May 12, 2021
Managing your credit card debt is like performing a balancing act — or at least it can feel like one. Between keeping track of due dates, sticking to your budget and trying to minimize interest charges, you may feel as though you’re walking across a tightrope with nothing to catch you if you fall.
So, how do you steady yourself before it’s too late? One way to regain control of your debt is with a balance transfer. But what is that? And is it the right financial move for you?
We’re here to walk you through it — on the ground floor, not the highwire.
A balance transfer is a process that allows you to move outstanding debt from one credit card to another, usually to an account with better rates and conditions. You can even transfer the remaining balance of a personal, auto or student loan.
By doing this, you can accomplish two things:
Reduce your monthly interest charges – When interest just keeps piling up, it can significantly slow the process of paying off your debt. But balance transfer credit cards offer a solution: 0% introductory interest rates.
Consolidate your debt – If you have balances spread across multiple credit cards, trying to keep track of each due date can feel like tightrope walking while juggling. By moving all of your balances into one convenient location, you can combine your payments into one easy-to-remember monthly charge.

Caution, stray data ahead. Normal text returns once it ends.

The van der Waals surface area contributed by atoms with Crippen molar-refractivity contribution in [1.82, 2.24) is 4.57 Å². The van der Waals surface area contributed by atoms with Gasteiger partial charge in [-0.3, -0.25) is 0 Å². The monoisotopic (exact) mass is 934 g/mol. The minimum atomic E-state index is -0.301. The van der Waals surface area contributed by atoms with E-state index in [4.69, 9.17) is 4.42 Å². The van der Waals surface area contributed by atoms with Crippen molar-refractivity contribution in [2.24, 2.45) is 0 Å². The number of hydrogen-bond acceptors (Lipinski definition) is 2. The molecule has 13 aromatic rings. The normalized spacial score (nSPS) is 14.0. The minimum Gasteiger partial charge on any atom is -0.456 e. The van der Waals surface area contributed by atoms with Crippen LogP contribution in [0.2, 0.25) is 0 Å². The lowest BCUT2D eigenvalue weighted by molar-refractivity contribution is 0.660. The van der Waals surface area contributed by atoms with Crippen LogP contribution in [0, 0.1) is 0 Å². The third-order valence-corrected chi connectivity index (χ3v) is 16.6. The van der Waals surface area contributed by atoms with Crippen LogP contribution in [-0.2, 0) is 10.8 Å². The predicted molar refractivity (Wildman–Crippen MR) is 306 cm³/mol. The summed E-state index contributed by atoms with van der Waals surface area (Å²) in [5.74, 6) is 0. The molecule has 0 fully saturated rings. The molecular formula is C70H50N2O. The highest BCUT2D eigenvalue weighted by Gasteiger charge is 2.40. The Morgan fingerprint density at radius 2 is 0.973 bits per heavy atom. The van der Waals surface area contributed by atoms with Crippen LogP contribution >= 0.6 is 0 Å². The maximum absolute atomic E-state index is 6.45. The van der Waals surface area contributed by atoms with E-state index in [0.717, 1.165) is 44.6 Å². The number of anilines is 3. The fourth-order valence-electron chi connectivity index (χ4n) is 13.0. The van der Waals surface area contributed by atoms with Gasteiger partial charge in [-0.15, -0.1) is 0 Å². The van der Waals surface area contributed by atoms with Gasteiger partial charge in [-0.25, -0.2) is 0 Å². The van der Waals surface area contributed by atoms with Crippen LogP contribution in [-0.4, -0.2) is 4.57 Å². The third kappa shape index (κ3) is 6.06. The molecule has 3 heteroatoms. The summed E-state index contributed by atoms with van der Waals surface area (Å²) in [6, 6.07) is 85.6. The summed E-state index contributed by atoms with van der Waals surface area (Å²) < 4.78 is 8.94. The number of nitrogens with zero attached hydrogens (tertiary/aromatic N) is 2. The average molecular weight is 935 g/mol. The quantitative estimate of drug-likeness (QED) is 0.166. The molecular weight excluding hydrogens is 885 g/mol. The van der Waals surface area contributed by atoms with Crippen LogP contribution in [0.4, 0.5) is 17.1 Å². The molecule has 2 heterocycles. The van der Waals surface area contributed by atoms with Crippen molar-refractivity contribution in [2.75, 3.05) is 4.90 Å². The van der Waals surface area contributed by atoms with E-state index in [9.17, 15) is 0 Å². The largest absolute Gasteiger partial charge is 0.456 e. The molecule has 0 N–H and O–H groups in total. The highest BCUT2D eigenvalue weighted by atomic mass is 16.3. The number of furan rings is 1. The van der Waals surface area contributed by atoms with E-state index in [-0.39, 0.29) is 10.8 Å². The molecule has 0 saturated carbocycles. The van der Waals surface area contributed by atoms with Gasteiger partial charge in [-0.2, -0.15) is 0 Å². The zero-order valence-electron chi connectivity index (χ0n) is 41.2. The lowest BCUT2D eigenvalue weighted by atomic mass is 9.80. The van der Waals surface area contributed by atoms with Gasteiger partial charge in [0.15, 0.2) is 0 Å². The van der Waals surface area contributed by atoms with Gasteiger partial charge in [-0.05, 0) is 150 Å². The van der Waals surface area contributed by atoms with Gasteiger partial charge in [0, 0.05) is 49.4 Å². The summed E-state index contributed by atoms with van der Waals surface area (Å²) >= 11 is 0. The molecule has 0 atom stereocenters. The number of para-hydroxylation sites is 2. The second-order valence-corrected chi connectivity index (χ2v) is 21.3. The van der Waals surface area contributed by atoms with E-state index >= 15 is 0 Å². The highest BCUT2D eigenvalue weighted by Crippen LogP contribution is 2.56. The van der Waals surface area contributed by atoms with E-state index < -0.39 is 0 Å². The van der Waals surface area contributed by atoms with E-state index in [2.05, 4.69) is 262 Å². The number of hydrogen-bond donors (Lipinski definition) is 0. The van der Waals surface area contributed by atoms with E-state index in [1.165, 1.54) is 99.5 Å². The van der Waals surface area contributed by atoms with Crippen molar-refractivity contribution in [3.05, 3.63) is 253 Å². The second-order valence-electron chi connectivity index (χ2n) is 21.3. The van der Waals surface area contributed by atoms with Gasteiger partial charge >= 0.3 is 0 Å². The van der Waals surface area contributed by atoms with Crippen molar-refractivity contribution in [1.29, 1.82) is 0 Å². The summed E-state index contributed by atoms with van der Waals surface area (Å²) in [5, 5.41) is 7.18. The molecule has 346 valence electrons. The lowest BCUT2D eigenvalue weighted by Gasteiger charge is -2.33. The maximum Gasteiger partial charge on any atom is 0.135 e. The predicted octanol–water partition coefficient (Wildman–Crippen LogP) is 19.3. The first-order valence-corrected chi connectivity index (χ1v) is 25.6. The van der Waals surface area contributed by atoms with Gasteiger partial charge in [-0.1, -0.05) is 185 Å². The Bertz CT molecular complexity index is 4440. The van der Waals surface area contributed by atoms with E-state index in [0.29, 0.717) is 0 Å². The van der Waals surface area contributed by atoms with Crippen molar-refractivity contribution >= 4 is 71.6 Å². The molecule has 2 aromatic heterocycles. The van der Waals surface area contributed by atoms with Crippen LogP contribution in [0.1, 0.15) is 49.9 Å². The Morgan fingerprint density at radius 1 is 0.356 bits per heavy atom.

When consolidating debt, most cards allow you to transfer your balance off of or onto them. But balance transfer credit cards specifically offer perks and benefits that encourage those with outstanding debts to move their balances onto this single card.
These perks typically include:
Low introductory interest rates – While many credit cards attract customers with 0% introductory interest rates on new purchases, balance transfer credit cards offer this deal on balance transfers.
Longer introductory periods – To provide ample time to pay off remaining debts, balance transfer credit cards will offer low- to no-interest introductory periods that can last anywhere from 12 to 21 months.
Low or no balance transfer fees – Most banks will charge a balance transfer fee of either 3% or 5% of the total amount of money you want to move. While balance transfer credit cards often boast that they’re on the lower end of this range, some balance transfer cards eliminate the fee altogether. Check out our blog post, “What is a Balance Transfer Fee?” for more information.
If you’ve decided to move forward with this debt consolidation strategy, there are several steps to follow: